Most depictions of Santa Clause fall along the traditional narrative we know and love. We see the rotund, bearded fellow making a list and checking it twice. With a twinkle in his eye, we expect him to ponder each child's behavior for the year and place them into a category—naughty or nice—to determine their deservedness in getting a gift.
I was 10 when my uncle Doug took his own life. I remember my mom getting the phone call and watching her slump down the kitchen wall, hand over her mouth. I remember her having to tell my dad to come home from work so she could tell him that his beloved baby brother had hung himself.
Doug had lived with us for a while. He was kind, gentle, and funny. He was only 24 when he died.
My uncle was so young—too young—but not as young as some who end their lives. Youth suicide in the U.S. is on the rise, and the numbers—and ages—are staggering.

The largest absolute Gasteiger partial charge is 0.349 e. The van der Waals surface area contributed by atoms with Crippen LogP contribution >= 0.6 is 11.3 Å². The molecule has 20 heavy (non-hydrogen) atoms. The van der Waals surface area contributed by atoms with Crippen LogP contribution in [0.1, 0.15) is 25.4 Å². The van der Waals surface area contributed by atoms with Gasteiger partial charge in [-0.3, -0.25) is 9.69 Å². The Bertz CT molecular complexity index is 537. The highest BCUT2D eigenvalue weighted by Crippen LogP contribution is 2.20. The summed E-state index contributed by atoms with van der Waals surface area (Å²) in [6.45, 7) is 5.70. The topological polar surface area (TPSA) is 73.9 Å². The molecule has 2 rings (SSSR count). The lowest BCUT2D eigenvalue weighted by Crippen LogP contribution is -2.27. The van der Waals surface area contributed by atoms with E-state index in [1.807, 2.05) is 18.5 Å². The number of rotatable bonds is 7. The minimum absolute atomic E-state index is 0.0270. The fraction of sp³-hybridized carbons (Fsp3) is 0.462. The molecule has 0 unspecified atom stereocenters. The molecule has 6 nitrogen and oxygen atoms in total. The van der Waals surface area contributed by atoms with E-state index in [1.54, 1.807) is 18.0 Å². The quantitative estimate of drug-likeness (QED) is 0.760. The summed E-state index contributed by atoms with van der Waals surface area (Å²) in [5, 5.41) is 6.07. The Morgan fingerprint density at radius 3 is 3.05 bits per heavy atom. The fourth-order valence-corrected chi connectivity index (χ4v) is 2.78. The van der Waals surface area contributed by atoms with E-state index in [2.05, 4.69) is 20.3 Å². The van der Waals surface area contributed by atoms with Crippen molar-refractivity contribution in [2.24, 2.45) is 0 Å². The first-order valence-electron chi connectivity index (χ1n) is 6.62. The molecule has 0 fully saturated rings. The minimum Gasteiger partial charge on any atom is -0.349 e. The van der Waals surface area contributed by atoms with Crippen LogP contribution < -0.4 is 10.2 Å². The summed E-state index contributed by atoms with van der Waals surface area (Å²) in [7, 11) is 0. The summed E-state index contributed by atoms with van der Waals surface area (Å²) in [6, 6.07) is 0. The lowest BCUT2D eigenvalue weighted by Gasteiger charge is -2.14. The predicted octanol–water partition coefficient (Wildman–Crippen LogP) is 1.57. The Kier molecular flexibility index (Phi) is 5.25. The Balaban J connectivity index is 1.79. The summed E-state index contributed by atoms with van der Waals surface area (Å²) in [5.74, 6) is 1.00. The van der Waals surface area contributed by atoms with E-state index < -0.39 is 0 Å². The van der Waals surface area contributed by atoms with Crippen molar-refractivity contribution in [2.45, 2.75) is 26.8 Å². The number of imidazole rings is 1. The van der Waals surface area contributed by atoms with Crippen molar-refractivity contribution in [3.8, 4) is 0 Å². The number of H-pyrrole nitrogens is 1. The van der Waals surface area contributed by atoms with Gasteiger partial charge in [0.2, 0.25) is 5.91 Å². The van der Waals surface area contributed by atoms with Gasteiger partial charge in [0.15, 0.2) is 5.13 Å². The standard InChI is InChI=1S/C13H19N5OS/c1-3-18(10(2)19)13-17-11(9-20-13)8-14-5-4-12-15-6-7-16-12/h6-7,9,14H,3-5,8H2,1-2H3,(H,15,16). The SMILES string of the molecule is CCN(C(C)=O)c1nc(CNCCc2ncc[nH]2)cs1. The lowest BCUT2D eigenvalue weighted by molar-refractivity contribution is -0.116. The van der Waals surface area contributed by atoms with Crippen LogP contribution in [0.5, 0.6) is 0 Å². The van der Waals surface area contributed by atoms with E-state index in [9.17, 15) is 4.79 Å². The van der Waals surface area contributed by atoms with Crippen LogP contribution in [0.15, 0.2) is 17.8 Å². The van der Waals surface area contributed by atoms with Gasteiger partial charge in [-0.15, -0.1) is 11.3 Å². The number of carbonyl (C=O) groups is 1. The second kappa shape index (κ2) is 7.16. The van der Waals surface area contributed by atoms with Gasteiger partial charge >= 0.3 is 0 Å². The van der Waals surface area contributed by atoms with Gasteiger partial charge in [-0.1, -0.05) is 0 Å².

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A young doctor has taken to TikTok, the new social media app popular among Gen. Z, to share information about important health issues, including the negative side effects of vaping.
Dr. Rose Marie Leslie, 29, is a second-year family resident at the University of Minnesota Physicians Broadway Family Medicine Clinic.
When she first joined the platform six months ago, she initially started sharing videos about her hectic life as a resident. But whenever she'd share videos with medical facts, she noticed more comments and likes.
Dr. Leslie on TikTok www.tiktok.com
Not all heroes wear capes. Some, like former California Highway Patrol officer Kevin Briggs, wear a traffic cop uniform and a smile.
All screenshots from "The Traffic Cop Who Became the Guardian of the Golden Gate."